Chapter 13 EYE
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What is visual acuity?
It is dependent on the ability of the eye to refract light rays and focus them on the retina.
The shape of the eye is one determinant in the refractive and focusing processes of vision.
What is emmetropia?
It is the normal refrective condition of the eye in which light rays are brought into sharp focus on the retina.
What is Myopia?
- Nearsighted...It is generally inherited.
- Occurs when the eye is longer than normal
- Light focuses in front of the retina.
What is hyperopia?
- It is farsightedness. an inherited condition
- -eye is shorter than normal
- -light rays focuses behind the retina
What is astigmatism?
familial condition in which the refraction of the light is spread over a wide area rather than on a distinct point on the retina. in the normal eye, the cornea is round shape, whereas, in astigmatism cornea curves more in one direction than another.
What is presbyopia ?
it is an age related condition in which the lens of the eye loses the ability to accommodate. As a result, light is focused behind the retina and focus on near objects becomes difficult.
where are blind spots located in the eye?
in the localized damaged areas.
Optive nerve or globe lesion results in?
unilateral blindness meaning you are blind with one eye
What is optic chaism lesion?
(When your blind from both end sides of your eye) bilateral heteronymous hemianopsia (loss of temporal visual fields)
What is retinal detachment?
vision diminishes in affected area.
What is left hemianopsia?
Lesion occurs in uncrossed fibers of optic chiasm
what is homonymous hemianopsia?
Right optic or optic radiation lesion resulting in loss of right nasal and left temporal fields.
What is eye movement controlled by
by six extraocular muscles and cranial nerve III, IV, VI.
How is muscle weakness or dysfunction of a cranial nerve can be identified
by assesing the fields of gaze, corneal light reflex, and performing the cover test.
what is strabismus?
a condition in which the axes of the eyes can't be directed at the same object.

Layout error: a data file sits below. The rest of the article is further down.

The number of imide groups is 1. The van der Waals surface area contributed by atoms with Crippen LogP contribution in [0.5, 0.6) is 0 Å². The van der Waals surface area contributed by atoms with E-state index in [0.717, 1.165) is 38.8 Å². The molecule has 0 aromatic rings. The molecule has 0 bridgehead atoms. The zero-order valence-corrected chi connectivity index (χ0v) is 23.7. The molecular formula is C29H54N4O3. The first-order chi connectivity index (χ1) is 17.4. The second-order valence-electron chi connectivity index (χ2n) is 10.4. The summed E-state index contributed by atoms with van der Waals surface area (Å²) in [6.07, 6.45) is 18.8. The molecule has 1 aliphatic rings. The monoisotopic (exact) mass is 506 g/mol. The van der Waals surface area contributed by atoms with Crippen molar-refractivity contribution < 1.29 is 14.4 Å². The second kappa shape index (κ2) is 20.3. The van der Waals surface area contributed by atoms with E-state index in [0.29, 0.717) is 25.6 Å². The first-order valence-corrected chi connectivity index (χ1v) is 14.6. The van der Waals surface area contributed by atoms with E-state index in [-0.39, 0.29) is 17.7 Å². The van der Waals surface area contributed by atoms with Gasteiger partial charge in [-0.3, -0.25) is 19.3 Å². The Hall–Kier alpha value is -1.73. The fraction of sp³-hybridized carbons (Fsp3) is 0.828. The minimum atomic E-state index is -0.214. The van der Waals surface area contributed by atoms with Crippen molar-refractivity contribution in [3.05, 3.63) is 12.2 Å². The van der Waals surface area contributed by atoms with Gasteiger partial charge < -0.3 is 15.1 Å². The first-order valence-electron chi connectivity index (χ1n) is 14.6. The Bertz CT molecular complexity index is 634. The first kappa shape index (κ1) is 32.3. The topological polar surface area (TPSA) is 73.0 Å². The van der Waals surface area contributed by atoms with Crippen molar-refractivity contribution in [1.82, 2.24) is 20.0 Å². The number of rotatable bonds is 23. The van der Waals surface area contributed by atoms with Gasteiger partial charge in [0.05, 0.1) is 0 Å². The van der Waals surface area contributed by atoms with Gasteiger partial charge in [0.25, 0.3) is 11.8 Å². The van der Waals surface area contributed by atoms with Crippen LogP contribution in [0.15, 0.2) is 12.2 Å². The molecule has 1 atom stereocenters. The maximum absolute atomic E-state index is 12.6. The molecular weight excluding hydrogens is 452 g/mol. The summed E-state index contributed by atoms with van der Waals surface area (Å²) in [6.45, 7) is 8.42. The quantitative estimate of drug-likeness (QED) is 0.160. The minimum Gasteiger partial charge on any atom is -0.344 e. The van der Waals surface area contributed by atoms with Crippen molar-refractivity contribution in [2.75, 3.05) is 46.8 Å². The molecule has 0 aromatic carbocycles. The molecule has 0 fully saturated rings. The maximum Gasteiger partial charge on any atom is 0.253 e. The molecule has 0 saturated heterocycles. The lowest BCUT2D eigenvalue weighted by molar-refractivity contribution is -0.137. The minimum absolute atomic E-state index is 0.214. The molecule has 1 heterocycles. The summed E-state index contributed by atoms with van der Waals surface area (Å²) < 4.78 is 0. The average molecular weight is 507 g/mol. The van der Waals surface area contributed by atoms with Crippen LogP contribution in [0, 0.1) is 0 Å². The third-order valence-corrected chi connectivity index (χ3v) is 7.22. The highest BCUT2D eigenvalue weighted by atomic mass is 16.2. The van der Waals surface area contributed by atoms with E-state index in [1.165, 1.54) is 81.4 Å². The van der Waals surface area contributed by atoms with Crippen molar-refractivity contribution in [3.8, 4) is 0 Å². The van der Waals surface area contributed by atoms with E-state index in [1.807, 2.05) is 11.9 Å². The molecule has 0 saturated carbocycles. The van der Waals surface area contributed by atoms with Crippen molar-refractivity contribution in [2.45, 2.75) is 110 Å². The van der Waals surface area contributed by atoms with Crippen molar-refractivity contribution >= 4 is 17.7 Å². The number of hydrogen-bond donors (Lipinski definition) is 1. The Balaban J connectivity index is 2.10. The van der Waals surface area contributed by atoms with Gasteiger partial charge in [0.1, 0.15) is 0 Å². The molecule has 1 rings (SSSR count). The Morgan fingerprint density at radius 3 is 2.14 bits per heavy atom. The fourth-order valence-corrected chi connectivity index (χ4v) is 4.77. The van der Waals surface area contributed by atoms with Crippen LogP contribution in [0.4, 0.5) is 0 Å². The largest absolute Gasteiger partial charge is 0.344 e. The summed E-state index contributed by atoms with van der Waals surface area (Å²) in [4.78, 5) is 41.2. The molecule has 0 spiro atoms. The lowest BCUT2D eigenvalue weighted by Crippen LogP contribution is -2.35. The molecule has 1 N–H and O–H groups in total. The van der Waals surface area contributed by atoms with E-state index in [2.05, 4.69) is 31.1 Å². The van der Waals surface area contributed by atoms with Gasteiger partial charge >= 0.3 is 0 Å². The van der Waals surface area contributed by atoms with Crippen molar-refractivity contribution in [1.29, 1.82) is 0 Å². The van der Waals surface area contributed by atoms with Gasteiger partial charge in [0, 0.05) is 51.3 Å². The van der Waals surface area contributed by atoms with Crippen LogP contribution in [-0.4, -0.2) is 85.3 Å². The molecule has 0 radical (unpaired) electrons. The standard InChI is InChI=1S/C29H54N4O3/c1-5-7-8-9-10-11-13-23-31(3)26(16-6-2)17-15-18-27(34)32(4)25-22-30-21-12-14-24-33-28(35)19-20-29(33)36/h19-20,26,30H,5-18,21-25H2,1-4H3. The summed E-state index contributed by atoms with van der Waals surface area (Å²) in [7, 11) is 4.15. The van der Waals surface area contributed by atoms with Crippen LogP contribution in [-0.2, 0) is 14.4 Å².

There are two types of strabismus which are
esotropia and exotropia
convergent in which the eye deviates inward
divergent in which the eye deviates outward
Adie's Pupil also known as
what is Adie's pupil?
Unilateral and sluggish pupillary response
what is Argyll Robertson Pupils?
Pupil exist bilaterally and are small, irregular and nonreactive to light.
when does Argyll robertson pupils occur
it occurs with central nervous system disorders including tumor, syphilis and narcotic use.
What is Anisocoria?
unequal pupillary size, which may be normal finding or central nerous system disease
what happens when cranial nerve III is damaged?
- it results in unilaterally dlated pupil.
- No reaction to light.
- Ptosis may be seen
it is a result of blockage of sympathetic nerve stimulation.
what are the findings of horner's syndrome?
unilateral, small regular pupil that is nonreactive to light. Ptosis and anhidorosis of the same side accompany the pupillary signs.
What is Mydriasis?
a fixed and dilated pupils. it occurs with sympathetic nerve stimulation, glaucoma, central nervous damage or deep anesthesia.
what is miosis?
a fixed and constricted pupils. it occurs with the use of narcotics, damage to the pons or a result of treatment for glaucoma.
what is monocular blindness?
it results in direct and consenual response to light directed in the normal eye and absence of response in either eye when light is directed in the blind eye.
the cornea appears cloudy and steamy
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